This Strategy is a Winner…
The Brunswick Mastermind Strategy… I have to say I totally did not expect this ball to be as clean up front and as potent down lane as it was and as usable on the house shot. Holy Moly! The thing is just so continuous through the pins. This ball was very impressive…
Brandon Hinderer is a PBA Member as well as Brunswick and Vise Staffer.
Power Player: 425 rpm
PAP: 5 3/8 & 7/8 up
Axis tilt: 10-15 degrees
Axis rotation: >45 degrees
Thanks to Limerick Bowl in Limerick, PA.
“Keep in mind that coverstock accounts for 70% of ball reaction, but the core creates the dynamic shape of the reaction. Your driller will alter the shape to suit your game.”
40ft THS, 22ml, 12:1 ratio
Another high end ball. The fact that this is a strong ball that was still usable on the medium house pattern earned it pretty high value marks.
The Brunswick Mastermind uses the Relativity Solid Coverstock along with the Modified Mastermind Asymmetric core. 15 pound ball has an RG of 2.504, diff of .048 and mass bias of .013.
So Brunswick appears to want to replace the original Mastermind. I can say that the original Mastermind was a masterpiece. Sometimes certain match ups of core and cover just work magically. That ball did that. Here comes the Mastermind Strategy. It looks the part. In terms of playing the part, it gets interesting. If the part it’s supposed to play is another top end ball where the cover and core match up perfectly, than Brunswick hit the nail on the head. Is it the original Mastermind? Close. Why not? It’s amped up. The RG is higher. The ball clears a little longer. The Strategy creates a little more angle down lane because of that. However, it is still a massive sweet spot and Brunswick found what I believe is that piece to put in that sweet spot.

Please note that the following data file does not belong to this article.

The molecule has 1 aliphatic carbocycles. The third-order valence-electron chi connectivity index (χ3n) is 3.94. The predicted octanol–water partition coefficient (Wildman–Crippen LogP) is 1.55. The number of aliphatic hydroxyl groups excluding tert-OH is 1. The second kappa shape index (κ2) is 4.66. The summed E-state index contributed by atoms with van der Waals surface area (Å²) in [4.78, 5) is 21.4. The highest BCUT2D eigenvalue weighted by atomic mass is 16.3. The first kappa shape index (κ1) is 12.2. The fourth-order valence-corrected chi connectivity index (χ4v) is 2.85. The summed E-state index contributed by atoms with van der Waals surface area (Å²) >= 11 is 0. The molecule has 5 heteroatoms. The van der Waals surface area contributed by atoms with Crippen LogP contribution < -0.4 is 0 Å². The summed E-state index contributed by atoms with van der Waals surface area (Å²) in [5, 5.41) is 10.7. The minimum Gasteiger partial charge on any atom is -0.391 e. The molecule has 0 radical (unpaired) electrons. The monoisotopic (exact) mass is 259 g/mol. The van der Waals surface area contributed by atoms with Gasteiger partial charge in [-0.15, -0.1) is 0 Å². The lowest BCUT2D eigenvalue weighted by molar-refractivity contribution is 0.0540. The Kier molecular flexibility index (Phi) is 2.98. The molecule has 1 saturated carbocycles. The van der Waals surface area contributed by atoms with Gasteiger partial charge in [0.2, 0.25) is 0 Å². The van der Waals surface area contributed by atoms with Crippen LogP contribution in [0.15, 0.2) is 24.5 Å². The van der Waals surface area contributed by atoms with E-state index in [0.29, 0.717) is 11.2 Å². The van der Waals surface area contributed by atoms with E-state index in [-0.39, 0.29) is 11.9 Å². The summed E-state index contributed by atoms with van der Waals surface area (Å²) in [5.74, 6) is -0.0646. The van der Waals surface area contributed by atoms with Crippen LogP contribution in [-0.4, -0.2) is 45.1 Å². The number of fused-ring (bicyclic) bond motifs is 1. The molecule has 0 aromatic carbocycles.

OK, let’s talk about the ball reaction. Just looking at the ball, it didn’t make sense that a Mastermind replacement would be categorized under “Flip” on their website. Seeing the ball reaction changed that. And it’s not the kind of skid/flip you see from a very shiny ball. It’s a strong boomy move downlane with really remarkable continuation. The continuation is what stood out, you can see it in the video…and this isn’t the usual manufacturer hype. Brandon threw this ball right out of the gate and it just barrels through the pocket shot after shot. He progressively moved in and it kept barreling throughout to about the 5th arrow.
On to the shots that didn’t make the cut, it gives you an idea of what happens when it’s not striking. This is a strong ball so if you have this kind of hand or if you’re playing for the high flush shot and you pull up on it or yank it slightly, it’s going through the face. Getting it too far outside and it will bleed a lot of energy. We had one 2-8-10 in the session but for the most part, it struck or left a single pin so there was better forgiveness outside. Playing it deep, Brandon didn’t lose hit until he went 5th arrow out to about 5 where it just gets drained of its energy in that much friction outside.
The Digitrax analysis confirms both the overall strength and downlane strength of the Mastermind Strategy. The average entry angle was over 7.5 degrees and from as deep as the 4th arrow.
All in all, I think this is a fantastic replacement for the original Mastermind that just wouldn’t go away. The Mastermind Strategy is worthy. For a high end ball capable of handling some good volume, it was still playable on a house shot and I believe tweeners and more so strokers will find great use for this ball. It will allow those with more speed or less hand to still use a “big” ball that continues through the pins better than shelling and coring down to find angle through the pocket.